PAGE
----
Real and Financial Innovation
This research group contributes to the scientific literature in three main ways. First, it provides new ways to identify shocks to the financial sector in financial systems and analyses how these shocks affect intermediaries with regard to risk taking (stability), efficiency (productivity) and the market structure in banking markets in general. Second, the identified external shocks are central to measure effects that financial intermediaries have on the real sector of financial systems. Because financial intermediaries play a special role in financial systems and are subject to many regulations, it is very important to understand how, e.g., risk taking incentives or different competition structures in banking markets affect real sector outcome like sales, GDP growth or employment. Third, the group focuses on the effects of foreign banks in financial systems and specifically how shocks to these banks (e.g., via their holding companies during the recent financial crisis) affect activities (e.g., lending) in the host countries.
Research ClusterProductivity and Innovation
07.2016 ‐ 12.2018
Relationship Lenders and Unorthodox Monetary Policy: Investment, Employment, and Resource Reallocation Effects
We combine a number of unique and proprietary data sources to measure the impact of relationship lenders and unconventional monetary policy during and after the European sovereign debt crisis on the real economy. Establishing systematic links between different research data centers (Forschungsdatenzentren, FDZ) and central banks with detailed micro-level information on both financial and real activity is the stand-alone proposition of our proposal. The main objective is to permit the identification of causal effects, or their absence, regarding which policies were conducive to mitigate financial shocks and stimulate real economic activities, such as employment, investment, or the closure of plants.
01.2015 ‐ 12.2019
Interactions between Bank-specific Risk and Macroeconomic Performance
German Research Foundation (DFG)
Lending Technology, Bank Organization and Competition
in: Journal of Financial Transformation, 2009
This paper reviews recent theoretical and empirical studies investigating how both bank technology and organization shape bank-borrower interactions. We refer to two related concepts for bank technology. First, the technologies banks employ in loan granting decisions and second, the advances in information technology linked to the bank's lending technology. We also summarize and interpret the theoretical and empirical work on bank organization and its influence on lending technologies. We show that the choice of lending technology and bank organization depend heavily on the availability of information, the technological progress in the collection of information, as well as the banking market structure and the legal environment. We draw important policy conclusions from the literature. Competition authorities and supervisors have to remain alert to the consequences of the introduction of any new technology because: (1) advances in technology do not necessarily lead to more intense banking competition, and (2) the impact of technological and financial innovation on financial efficiency and stability depends on the incentives of the entire „loan production chain.‟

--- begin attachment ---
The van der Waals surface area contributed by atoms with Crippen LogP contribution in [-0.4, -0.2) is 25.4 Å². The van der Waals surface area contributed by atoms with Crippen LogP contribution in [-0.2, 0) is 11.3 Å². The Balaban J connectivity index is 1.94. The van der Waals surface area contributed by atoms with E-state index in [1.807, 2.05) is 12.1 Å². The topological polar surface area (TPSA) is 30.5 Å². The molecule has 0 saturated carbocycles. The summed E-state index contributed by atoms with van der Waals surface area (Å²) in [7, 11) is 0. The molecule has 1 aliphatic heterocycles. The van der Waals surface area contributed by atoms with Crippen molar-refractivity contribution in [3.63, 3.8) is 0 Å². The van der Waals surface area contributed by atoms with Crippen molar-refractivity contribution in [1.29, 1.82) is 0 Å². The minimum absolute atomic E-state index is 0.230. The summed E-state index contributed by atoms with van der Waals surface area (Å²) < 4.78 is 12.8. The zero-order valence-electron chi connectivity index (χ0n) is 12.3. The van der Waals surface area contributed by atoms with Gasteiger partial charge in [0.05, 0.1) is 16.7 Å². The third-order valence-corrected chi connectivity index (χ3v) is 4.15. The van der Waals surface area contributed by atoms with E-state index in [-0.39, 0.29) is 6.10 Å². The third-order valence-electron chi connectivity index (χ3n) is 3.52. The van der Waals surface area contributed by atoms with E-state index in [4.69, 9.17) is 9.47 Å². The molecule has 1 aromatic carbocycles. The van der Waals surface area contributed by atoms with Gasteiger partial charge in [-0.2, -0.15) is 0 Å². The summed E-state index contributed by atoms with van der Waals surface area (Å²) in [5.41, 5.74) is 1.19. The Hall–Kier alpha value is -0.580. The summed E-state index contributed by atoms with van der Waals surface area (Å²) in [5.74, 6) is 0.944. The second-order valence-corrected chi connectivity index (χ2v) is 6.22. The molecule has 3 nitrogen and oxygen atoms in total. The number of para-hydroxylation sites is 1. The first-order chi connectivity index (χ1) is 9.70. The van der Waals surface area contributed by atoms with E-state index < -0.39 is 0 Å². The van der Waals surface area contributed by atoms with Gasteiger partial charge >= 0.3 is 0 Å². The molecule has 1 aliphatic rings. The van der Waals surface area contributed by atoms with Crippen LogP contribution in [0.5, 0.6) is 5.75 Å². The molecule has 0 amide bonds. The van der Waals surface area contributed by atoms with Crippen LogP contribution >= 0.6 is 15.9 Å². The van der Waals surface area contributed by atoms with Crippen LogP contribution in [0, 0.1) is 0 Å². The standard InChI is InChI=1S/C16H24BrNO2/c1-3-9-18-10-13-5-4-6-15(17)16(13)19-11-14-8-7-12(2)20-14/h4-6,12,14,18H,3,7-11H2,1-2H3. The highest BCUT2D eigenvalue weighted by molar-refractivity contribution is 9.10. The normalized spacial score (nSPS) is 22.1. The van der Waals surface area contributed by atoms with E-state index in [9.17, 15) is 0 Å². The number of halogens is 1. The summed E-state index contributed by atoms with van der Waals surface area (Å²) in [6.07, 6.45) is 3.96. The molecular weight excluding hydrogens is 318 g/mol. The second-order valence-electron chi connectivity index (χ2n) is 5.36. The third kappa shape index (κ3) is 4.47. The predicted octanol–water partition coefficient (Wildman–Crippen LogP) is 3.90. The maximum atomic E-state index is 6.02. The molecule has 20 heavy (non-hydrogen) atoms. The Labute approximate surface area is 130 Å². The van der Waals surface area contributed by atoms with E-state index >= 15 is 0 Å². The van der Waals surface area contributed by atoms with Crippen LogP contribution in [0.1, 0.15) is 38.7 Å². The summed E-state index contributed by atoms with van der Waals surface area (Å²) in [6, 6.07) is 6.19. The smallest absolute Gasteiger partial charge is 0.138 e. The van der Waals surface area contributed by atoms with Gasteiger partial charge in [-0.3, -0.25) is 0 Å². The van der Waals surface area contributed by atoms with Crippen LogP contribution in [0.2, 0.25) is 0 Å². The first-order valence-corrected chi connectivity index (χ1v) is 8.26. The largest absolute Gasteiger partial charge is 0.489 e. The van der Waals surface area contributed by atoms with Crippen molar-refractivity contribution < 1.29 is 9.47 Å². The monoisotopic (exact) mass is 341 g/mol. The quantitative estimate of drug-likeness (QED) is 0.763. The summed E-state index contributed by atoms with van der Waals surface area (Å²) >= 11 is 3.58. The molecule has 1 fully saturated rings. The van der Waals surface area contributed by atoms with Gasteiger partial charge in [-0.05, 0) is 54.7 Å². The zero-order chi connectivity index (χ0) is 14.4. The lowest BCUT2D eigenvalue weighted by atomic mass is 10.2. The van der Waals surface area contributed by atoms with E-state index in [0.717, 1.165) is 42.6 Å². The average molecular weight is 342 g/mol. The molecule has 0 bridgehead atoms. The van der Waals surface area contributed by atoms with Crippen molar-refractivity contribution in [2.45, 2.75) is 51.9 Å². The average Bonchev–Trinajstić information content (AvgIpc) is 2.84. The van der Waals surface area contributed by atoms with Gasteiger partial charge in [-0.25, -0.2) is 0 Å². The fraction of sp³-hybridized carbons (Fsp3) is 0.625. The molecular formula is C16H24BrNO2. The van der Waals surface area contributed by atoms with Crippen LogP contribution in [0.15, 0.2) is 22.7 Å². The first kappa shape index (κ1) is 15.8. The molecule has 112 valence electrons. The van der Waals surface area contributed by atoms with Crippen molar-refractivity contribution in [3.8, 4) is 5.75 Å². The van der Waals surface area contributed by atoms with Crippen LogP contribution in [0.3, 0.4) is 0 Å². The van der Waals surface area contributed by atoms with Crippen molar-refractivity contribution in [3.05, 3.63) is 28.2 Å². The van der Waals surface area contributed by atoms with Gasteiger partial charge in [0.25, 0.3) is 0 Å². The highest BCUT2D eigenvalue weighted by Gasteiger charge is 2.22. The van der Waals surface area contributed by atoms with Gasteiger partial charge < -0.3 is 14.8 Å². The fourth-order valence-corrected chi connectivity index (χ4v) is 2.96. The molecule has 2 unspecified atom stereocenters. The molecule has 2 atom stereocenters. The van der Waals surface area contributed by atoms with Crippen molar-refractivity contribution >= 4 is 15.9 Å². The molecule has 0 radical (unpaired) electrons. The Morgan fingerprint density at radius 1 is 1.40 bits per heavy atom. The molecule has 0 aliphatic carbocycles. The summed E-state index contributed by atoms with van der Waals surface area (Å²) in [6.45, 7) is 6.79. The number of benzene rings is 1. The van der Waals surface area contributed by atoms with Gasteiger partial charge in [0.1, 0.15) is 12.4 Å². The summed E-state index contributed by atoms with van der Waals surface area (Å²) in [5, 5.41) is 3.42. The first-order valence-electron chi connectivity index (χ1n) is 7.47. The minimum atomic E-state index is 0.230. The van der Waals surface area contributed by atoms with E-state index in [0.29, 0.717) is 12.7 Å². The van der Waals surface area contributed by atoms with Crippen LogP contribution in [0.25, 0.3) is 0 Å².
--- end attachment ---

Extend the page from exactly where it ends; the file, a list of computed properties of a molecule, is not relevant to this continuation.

The Impact of Organizational Structure and Lending Technology on Banking Competition
in: Review of Finance, No. 2, 2009
We investigate how bank organization shapes banking competition. We show that a bank's geographical lending reach and loan pricing strategy is determined by its own and its rivals’ organizational structure. We estimate the impact of organization on the geographical reach and loan pricing of a large bank. We find that the reach of the bank is smaller when rival banks are large and hierarchically organized, have superior communication technology, have a narrower span of organization, and are closer to a decision unit with lending authority. Rival banks’ size and the number of layers to a decision unit soften spatial pricing.
Dynamic Order Submission Strategies with Competition between a Dealer Market and a Crossing Network
in: Journal of Financial Economics, No. 3, 2009
We analyze a dynamic microstructure model in which a dealer market (DM) and a crossing network (CN) interact for three informational settings. A key result is that coexistence of trading systems generates systematic patterns in order flow, which depend on the degree of transparency. Further, we study overall welfare, measured by the gains from trade of all agents, and compare it with the maximum overall welfare. The discrepancy between both measures is attributable to two inefficiencies. Due to these inefficiencies, introducing a CN next to a DM, as well as increasing the transparency level, not necessarily produces greater overall welfare.
Competition between Financial Markets in Europe: What can be Expected from MiFID?
in: Financial Markets and Portfolio Management, No. 1, 2009